The Development Of Cylinder Records - Part 3
By 1891, it had become
obvious that the future of the cylinder phonograph industry was not to be found in the business office.
initial allocation of distribution rights by the North American Phonograph
companies, this had dwindled to 19
and none of
a profit from its operations with business
new direction which
saved the cylinder industry
from bankruptcy had, in fact,
At the annual
convention of the National Phonographic
1891 it was
discovered that as
many as a third
of all cylinder machines in operation were actually being used purely for entertainment.
It is thought
new field of activity was
realized first by one Louis Glass,
enterprising regional manager of the
Company in San
It was he who designed
an ingenious mechanism
which would allow the
machine to be used as a coin-operated device at
penny arcades reproducing
cylinders of musical selections.
He is credited with installing the
first ever of these coin operated
phonographs in the Palais Royale,
in November 1889.
With four listening tubes and a
separate coin slot for each tube,
it could earn as
much as 20¢ per
As Roland Gelatt writes in
"The Fabulous Phonograph"
"The unsung genius
who first conceived
of the latter day
a faltering industry....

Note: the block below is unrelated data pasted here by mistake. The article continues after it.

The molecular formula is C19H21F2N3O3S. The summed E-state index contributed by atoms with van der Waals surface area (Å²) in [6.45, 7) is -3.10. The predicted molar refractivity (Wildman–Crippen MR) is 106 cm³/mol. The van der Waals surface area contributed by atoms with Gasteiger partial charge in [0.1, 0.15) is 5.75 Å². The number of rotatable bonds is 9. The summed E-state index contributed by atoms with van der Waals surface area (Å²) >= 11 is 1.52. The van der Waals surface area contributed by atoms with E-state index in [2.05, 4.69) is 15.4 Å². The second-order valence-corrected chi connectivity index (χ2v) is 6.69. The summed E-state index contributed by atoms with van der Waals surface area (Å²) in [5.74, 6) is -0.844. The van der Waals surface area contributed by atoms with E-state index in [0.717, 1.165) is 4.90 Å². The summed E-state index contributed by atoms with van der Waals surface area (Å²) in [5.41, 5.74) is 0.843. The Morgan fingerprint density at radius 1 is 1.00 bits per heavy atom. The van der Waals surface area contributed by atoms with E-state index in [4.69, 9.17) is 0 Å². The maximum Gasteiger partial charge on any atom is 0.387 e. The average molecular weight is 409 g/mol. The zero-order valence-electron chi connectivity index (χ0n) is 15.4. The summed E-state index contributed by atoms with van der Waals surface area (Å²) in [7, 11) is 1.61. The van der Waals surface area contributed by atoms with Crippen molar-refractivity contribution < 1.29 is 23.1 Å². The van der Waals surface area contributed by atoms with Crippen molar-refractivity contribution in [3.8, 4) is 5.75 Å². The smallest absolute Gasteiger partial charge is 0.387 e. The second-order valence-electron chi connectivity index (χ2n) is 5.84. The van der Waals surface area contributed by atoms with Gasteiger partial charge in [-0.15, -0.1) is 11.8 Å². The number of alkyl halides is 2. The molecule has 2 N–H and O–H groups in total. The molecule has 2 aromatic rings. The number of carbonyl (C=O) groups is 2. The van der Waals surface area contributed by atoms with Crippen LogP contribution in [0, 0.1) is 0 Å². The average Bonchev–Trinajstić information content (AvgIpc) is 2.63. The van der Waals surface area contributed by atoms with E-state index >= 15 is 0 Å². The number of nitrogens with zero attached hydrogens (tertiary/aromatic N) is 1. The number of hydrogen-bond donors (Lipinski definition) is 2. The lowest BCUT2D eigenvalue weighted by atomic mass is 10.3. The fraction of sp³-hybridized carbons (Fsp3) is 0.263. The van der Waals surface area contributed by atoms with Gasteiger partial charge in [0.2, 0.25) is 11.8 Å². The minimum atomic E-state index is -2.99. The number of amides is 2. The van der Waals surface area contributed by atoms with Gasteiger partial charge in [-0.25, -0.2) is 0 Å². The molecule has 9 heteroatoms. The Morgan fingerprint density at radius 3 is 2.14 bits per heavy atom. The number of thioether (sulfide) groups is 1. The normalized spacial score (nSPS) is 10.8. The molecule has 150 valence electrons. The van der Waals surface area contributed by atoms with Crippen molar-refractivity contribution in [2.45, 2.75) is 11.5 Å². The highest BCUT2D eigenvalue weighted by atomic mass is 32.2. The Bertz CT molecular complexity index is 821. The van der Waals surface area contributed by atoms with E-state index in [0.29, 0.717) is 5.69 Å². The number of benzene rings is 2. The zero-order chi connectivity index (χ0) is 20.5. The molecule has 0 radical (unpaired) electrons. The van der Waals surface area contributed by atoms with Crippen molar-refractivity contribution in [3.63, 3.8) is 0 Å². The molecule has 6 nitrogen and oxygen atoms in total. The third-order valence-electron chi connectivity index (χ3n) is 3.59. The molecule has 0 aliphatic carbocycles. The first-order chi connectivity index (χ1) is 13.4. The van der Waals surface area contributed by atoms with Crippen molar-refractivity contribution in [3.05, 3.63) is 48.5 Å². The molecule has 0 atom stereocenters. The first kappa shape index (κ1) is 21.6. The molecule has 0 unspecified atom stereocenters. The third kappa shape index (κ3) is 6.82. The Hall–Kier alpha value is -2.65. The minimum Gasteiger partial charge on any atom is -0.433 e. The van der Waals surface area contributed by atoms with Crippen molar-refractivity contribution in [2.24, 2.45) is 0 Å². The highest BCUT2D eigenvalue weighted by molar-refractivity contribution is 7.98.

phonograph met with
The strains of Sousa marches
Stephen Foster melodies quickened the
tempo of phonograph business
from Massachusetts to California."
In 1889, the Edison
Phonograph Works began producing musical cylinders for use in these new coin slot mechanisms
and one of the first catalogues
known of musical cylinders
(in the early days called Phonograms)
made available the next year by the North American Phonograph
upon local talent to produce their
own amusement recordings
The Columbia Phonograph
which was the local company licensed by North American to handle the
territory of the District of Columbia, also produced
a catalogue of cylinders in 1890.
was extraordinarily lucky to
have recording access to the
Marine Band and its enormously talented and popular
leader John Philip Sousa.
Soon the recordings of this
band were in more
any other performers'
providing other local companies with Sousa cylinders,
Columbia was able very quickly
to reap enormous profits.
Other companies followed
enjoyed considerable prosperity for several years selling
a series of
stories recited by Russell
the phonograph industry ensued
at this time.
As described in
A Wonderful Invention,
a publication of the Library of
1977 to celebrate
the 100th anniversary of the
invention of the
"In the June/July
of the Phonogram,
devoted to the infant record
industry, there was a notice
that the Columbia Phonograph
was offering the public
the option of renting or purchasing its
was the beginning of the end
of all attempts at confining the talking machine to the role of an elite
Within a year all companies were selling talking
machines to anyone
who wished them,
and the foundation of the present-day commercial record industry was established.
From then on each
company was pitted against the others in capturing the record market."